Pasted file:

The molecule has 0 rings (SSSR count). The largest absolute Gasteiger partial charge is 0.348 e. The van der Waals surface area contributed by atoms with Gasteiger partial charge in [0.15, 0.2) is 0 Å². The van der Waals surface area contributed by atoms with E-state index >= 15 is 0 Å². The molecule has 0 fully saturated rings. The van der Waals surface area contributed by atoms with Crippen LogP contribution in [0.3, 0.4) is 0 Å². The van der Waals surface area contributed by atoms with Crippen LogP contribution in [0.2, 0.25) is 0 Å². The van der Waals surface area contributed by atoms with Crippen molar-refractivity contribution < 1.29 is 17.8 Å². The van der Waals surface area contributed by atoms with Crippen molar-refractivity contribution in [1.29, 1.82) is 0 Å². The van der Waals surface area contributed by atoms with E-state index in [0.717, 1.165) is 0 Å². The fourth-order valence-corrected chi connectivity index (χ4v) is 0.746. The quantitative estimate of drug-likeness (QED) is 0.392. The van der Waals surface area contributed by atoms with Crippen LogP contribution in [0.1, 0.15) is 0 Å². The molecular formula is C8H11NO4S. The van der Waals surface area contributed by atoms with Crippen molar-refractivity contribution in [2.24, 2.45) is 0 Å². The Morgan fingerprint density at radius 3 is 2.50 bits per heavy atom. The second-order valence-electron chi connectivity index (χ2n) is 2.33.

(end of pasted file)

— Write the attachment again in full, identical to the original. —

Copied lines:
The molecule has 0 rings (SSSR count). The largest absolute Gasteiger partial charge is 0.348 e. The van der Waals surface area contributed by atoms with Gasteiger partial charge in [0.15, 0.2) is 0 Å². The van der Waals surface area contributed by atoms with E-state index >= 15 is 0 Å². The molecule has 0 fully saturated rings. The van der Waals surface area contributed by atoms with Crippen LogP contribution in [0.3, 0.4) is 0 Å². The van der Waals surface area contributed by atoms with Crippen LogP contribution in [0.2, 0.25) is 0 Å². The van der Waals surface area contributed by atoms with Crippen molar-refractivity contribution < 1.29 is 17.8 Å². The van der Waals surface area contributed by atoms with Crippen molar-refractivity contribution in [1.29, 1.82) is 0 Å². The van der Waals surface area contributed by atoms with E-state index in [0.717, 1.165) is 0 Å². The fourth-order valence-corrected chi connectivity index (χ4v) is 0.746. The quantitative estimate of drug-likeness (QED) is 0.392. The van der Waals surface area contributed by atoms with Crippen LogP contribution in [0.1, 0.15) is 0 Å². The molecular formula is C8H11NO4S. The van der Waals surface area contributed by atoms with Crippen molar-refractivity contribution in [2.24, 2.45) is 0 Å². The Morgan fingerprint density at radius 3 is 2.50 bits per heavy atom. The second-order valence-electron chi connectivity index (χ2n) is 2.33.